Most author interviews don’t get read. If they are read, they are lightly scanned. Too often, the same questions are asked and worse, the same answers squeak out to an audience that does not care. There are people who care about where you get your ideas or how you started writing. Those people are your mom (maybe) and the fans who are already into your books. No conversions for you!

Regular Interviews Don’t Create New Readers

Regular interviews bore old readers. They convert no one. Some author interviews make me wish they’d preserved the mystery and shut up. Mostly, I just delete, ignore and move on to see if the Internet has any playful cat videos (like you). Author interviews as they are generally practiced are lousy promotional tools. If you’re going to bother with an arduoous guest blog tour for your book, break the old paradigm.

The Solution is Umbilical Lint

Writers should avoid cliches, so enough about (slurp) how much coffee we drink. Tell us about the Hunter S Thompson acid trip you took in Juarez at spring break. Tell us about your hilarious colonoscopy (I did on the All That Chazz podcast). Share news. News is new. Be entertaining and don’t go for the standard questions and useless answers.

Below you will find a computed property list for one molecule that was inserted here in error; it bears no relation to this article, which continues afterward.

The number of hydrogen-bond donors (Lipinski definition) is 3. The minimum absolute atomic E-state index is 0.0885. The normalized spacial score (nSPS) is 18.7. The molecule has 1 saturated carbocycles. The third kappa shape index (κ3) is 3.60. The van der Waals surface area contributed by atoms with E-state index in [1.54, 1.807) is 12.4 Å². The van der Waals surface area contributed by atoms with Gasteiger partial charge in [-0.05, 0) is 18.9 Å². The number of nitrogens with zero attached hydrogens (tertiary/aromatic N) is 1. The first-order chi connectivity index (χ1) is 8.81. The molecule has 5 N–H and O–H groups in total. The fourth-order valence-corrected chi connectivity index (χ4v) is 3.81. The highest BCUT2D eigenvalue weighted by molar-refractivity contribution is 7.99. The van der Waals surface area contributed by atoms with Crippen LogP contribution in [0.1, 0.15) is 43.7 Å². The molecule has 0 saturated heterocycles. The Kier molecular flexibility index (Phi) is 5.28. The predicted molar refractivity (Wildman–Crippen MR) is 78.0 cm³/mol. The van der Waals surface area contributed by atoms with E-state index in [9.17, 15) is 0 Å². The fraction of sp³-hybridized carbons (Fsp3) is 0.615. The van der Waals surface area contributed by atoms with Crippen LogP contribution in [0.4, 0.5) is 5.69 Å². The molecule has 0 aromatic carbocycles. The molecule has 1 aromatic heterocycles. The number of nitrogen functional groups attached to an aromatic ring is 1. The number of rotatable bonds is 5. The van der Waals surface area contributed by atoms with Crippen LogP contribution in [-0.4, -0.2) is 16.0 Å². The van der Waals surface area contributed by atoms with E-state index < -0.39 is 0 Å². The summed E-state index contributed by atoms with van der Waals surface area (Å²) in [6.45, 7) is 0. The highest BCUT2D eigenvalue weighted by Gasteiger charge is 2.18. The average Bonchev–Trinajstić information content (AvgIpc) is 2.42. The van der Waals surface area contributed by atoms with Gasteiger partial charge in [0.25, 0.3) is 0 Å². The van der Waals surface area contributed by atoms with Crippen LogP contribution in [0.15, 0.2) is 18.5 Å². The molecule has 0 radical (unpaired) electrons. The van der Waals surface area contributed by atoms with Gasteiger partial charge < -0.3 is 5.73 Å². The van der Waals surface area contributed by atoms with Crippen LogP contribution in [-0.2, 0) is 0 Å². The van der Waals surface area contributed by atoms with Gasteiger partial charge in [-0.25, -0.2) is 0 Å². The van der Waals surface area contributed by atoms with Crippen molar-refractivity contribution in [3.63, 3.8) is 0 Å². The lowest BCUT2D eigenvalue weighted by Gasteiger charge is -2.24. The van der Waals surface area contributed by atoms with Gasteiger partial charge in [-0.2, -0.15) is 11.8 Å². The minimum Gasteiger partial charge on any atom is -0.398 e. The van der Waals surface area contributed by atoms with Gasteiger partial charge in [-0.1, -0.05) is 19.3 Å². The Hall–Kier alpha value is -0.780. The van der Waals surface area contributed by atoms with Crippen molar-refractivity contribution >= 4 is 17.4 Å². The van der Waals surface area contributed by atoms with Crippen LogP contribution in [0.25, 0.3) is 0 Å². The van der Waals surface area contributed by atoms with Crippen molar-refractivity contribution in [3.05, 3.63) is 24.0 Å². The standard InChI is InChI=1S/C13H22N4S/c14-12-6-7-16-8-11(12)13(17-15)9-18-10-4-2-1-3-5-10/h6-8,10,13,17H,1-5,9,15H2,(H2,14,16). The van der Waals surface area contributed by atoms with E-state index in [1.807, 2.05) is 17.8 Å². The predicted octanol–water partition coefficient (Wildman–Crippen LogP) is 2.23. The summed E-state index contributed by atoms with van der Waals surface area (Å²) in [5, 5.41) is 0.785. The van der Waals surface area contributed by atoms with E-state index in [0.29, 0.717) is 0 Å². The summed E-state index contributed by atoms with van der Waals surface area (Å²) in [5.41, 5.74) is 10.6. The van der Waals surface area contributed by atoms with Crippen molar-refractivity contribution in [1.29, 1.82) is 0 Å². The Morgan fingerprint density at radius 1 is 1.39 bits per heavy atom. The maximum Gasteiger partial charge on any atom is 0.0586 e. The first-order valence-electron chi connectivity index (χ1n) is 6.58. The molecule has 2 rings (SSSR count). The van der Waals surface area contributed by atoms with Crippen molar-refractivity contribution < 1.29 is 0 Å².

This week, in my post “Author Armand Rosamilia Hates Canada” we got a lot of hits, retweets and comments. People had a good time with Armand’s fun answers to my silly questions about his secret life as a belly button lint sculptor. We made people laugh and intrigued them. Getting read, whether it’s in your books or for your book tour, starts with getting people interested. Don’t lead with “How long have you been writing?” Who cares? Those sorts of questions are for authors who are already on the NYT bestseller list. (And even them, yech.)